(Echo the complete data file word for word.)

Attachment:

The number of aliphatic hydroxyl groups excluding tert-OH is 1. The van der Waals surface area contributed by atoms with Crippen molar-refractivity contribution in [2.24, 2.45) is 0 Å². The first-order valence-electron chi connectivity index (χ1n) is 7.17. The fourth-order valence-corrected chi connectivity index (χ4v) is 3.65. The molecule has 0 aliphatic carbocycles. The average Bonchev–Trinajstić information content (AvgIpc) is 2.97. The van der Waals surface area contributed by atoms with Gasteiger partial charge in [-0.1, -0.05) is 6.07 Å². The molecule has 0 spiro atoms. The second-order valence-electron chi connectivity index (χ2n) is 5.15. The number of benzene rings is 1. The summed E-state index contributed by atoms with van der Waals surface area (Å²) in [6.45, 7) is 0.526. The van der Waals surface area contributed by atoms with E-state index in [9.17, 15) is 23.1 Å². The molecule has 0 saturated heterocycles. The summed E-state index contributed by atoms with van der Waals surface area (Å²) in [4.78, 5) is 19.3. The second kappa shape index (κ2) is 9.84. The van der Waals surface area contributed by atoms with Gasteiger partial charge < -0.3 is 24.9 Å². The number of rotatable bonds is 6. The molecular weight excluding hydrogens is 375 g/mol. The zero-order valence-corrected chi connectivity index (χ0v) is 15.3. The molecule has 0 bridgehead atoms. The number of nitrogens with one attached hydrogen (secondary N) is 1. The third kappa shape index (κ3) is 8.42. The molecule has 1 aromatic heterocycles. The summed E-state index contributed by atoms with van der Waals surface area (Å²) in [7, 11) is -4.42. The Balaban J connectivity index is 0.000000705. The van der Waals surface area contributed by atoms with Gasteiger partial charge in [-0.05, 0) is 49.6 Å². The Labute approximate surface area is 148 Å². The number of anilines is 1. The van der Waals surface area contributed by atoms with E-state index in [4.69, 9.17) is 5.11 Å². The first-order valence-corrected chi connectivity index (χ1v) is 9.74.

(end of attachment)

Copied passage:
The number of aliphatic hydroxyl groups excluding tert-OH is 1. The van der Waals surface area contributed by atoms with Crippen molar-refractivity contribution in [2.24, 2.45) is 0 Å². The first-order valence-electron chi connectivity index (χ1n) is 7.17. The fourth-order valence-corrected chi connectivity index (χ4v) is 3.65. The molecule has 0 aliphatic carbocycles. The average Bonchev–Trinajstić information content (AvgIpc) is 2.97. The van der Waals surface area contributed by atoms with Gasteiger partial charge in [-0.1, -0.05) is 6.07 Å². The molecule has 0 spiro atoms. The second-order valence-electron chi connectivity index (χ2n) is 5.15. The number of benzene rings is 1. The summed E-state index contributed by atoms with van der Waals surface area (Å²) in [6.45, 7) is 0.526. The van der Waals surface area contributed by atoms with E-state index in [9.17, 15) is 23.1 Å². The molecule has 0 saturated heterocycles. The summed E-state index contributed by atoms with van der Waals surface area (Å²) in [4.78, 5) is 19.3. The second kappa shape index (κ2) is 9.84. The van der Waals surface area contributed by atoms with Gasteiger partial charge < -0.3 is 24.9 Å². The number of rotatable bonds is 6. The molecular weight excluding hydrogens is 375 g/mol. The zero-order valence-corrected chi connectivity index (χ0v) is 15.3. The molecule has 0 bridgehead atoms. The number of nitrogens with one attached hydrogen (secondary N) is 1. The third kappa shape index (κ3) is 8.42. The molecule has 1 aromatic heterocycles. The summed E-state index contributed by atoms with van der Waals surface area (Å²) in [7, 11) is -4.42. The Balaban J connectivity index is 0.000000705. The van der Waals surface area contributed by atoms with Gasteiger partial charge in [-0.05, 0) is 49.6 Å². The Labute approximate surface area is 148 Å². The number of anilines is 1. The van der Waals surface area contributed by atoms with E-state index in [4.69, 9.17) is 5.11 Å². The first-order valence-corrected chi connectivity index (χ1v) is 9.74.